Hong Tien Vu, Lei Guo, and Maxwell E. McCombs, “Exploring ‘the World Outside and the Pictures in Our Heads’: A Network Agenda-Setting Study,” Journalism & Mass Communication Quarterly, 91, 2014, pp. 669-686.

 

The media’s gatekeeping function

Bruce A. Williams and Michael X. Delli Carpini, “Monica and Bill All the Time and Everywhere: The Collapse of Gatekeeping and Agenda-Setting in the New Media Environment,” American Behavioral Scientist, Vol. 47, 2004, pp. 1208-1230.

Monika Djerf-Pierre and Adam Shehata, “Still an Agenda Setter: Traditional News Media and Public Opinion During the Transition From Low to High Choice Media Environments,” Journal of Communication, Vol. 67, 2017, pp. 733-757.

Alexander Fouirnaies, “When Are Agenda Setters Valuable?,” American Journal of Political Science, Vol. 62, 2018, pp. 176-191.

Mark Lee Hunter, Luk N. Van Wassenhove, Maria Besiou, and Mignon van Halderen, “The Agenda-Setting Power of Stakeholder Media,” California Management Review, Vol. 56, 2013, pp. 24-49.

Kathleen Searles and Glen Smith, “Who's the Boss? Setting the Agenda in a Fragmented Media Environment,” International Journal of Communication, Vol. 10, 2016, pp. 2074-2095.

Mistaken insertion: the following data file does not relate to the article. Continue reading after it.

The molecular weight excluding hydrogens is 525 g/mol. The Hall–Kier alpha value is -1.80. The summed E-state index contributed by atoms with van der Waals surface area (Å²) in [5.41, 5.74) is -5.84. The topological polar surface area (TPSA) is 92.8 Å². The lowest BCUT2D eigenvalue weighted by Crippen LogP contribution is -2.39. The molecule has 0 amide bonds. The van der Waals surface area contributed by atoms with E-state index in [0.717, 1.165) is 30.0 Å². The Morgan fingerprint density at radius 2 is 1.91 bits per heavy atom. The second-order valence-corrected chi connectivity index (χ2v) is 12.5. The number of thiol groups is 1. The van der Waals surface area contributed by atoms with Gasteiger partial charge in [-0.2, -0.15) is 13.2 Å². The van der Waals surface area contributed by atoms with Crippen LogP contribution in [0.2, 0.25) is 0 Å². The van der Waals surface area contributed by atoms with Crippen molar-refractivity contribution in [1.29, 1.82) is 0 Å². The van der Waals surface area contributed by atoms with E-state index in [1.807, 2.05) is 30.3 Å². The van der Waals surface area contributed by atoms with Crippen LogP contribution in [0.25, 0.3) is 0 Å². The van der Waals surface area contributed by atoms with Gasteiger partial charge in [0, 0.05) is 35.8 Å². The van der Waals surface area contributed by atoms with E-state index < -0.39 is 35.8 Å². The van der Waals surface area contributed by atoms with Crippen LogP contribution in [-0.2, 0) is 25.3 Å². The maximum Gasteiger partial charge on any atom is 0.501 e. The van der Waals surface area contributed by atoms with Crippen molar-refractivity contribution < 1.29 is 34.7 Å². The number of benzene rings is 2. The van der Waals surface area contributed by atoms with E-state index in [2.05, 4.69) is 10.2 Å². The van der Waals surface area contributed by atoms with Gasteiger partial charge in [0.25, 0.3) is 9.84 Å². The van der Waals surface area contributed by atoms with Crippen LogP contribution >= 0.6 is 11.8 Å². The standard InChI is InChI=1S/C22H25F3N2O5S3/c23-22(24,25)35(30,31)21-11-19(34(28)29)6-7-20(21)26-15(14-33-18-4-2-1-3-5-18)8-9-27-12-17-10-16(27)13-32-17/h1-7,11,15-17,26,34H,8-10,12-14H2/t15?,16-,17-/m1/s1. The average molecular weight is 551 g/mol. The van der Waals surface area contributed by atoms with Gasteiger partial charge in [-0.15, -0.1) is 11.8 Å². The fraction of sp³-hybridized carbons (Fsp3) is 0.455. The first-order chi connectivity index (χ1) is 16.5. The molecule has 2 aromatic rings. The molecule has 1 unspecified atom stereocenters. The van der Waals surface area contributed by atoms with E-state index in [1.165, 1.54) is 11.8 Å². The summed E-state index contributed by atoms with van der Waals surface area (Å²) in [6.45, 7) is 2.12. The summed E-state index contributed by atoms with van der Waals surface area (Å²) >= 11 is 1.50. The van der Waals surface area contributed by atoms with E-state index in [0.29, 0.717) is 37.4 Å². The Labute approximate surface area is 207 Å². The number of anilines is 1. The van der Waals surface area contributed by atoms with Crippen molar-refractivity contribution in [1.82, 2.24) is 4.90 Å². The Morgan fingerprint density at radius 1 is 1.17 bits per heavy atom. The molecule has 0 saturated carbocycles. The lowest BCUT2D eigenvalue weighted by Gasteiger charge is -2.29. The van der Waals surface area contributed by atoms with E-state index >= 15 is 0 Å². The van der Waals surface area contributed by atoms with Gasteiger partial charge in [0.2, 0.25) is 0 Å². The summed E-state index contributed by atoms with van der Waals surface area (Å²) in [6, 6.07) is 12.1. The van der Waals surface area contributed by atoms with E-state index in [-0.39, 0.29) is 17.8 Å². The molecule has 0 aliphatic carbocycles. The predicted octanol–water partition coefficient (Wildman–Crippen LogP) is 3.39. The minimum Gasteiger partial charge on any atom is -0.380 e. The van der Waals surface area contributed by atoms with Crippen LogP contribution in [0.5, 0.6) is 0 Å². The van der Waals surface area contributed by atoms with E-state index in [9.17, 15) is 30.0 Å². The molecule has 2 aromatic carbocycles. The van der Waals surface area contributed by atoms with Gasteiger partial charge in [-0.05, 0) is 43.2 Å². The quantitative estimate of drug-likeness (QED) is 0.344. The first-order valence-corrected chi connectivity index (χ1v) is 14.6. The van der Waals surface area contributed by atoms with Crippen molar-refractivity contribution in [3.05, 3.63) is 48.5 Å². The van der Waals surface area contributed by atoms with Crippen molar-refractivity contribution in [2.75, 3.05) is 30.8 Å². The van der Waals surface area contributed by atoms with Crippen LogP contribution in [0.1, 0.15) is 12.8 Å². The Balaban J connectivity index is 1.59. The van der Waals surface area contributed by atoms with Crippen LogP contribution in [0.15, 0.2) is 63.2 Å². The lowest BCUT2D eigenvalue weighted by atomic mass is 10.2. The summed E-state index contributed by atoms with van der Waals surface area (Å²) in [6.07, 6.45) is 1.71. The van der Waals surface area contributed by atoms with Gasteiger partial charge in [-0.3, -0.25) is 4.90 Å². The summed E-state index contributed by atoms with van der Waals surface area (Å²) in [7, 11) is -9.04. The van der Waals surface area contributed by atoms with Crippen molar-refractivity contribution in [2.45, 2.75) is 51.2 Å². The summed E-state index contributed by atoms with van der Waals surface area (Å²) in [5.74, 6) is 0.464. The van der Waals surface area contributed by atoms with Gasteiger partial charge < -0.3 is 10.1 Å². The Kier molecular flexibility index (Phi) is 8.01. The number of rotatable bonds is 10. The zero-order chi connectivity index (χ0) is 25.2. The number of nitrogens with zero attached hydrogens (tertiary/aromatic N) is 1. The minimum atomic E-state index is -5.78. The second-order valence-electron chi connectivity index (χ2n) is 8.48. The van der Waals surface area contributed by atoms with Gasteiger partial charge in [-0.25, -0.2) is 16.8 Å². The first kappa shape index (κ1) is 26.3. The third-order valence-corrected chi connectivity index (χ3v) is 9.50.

Agenda-setting in sports

James R. Angelini and Andrew C. Billings, A. C. “An Agenda That Sets the Frames: Gender, Language, and NBC's Americanized Olympic Telecast,” Journal of Language & Social Psychology, Vol. 29, 2010, pp. 363-385.

Ari Kim, Moonhoon Choi, and Kyriaki Kaplanidou, “The Role of Media in Enhancing People's Perception of Hosting a Mega Sport Event: The Case of Pyeongchang's Winter Olympics Bids,” International Journal of Sport Communication, Vol. 8, 2015, pp. 68-86.

Laureen M. Burch, Evan L. Frederick, Matthew H. Zimmerman, and Galen E. Clavio, “Agenda-Setting and La Copa Mundial: Marketing Through Agenda-Setting on Soccer Blogs During the 2010 World Cup,” International Journal of Sport Management & Marketing, Vol. 10, 2011, pp. 213-231.

Andrea Eagleman, Lauren M. Burch, and Ryan Vooris, “A Unified Version of London 2012: New-Media Coverage of Gender, Nationality, and Sport for Olympics Consumers in Six Countries,” Journal of Sport Management, Vol. 28, 2014, pp. 457-470.

John A. Fortunato, “Agenda-Setting Through the Television Programming Schedule: An Examination of Major League Baseball on Fox,” JMM: The International Journal on Media Management, Vol. 18, 2016, pp. 163-180.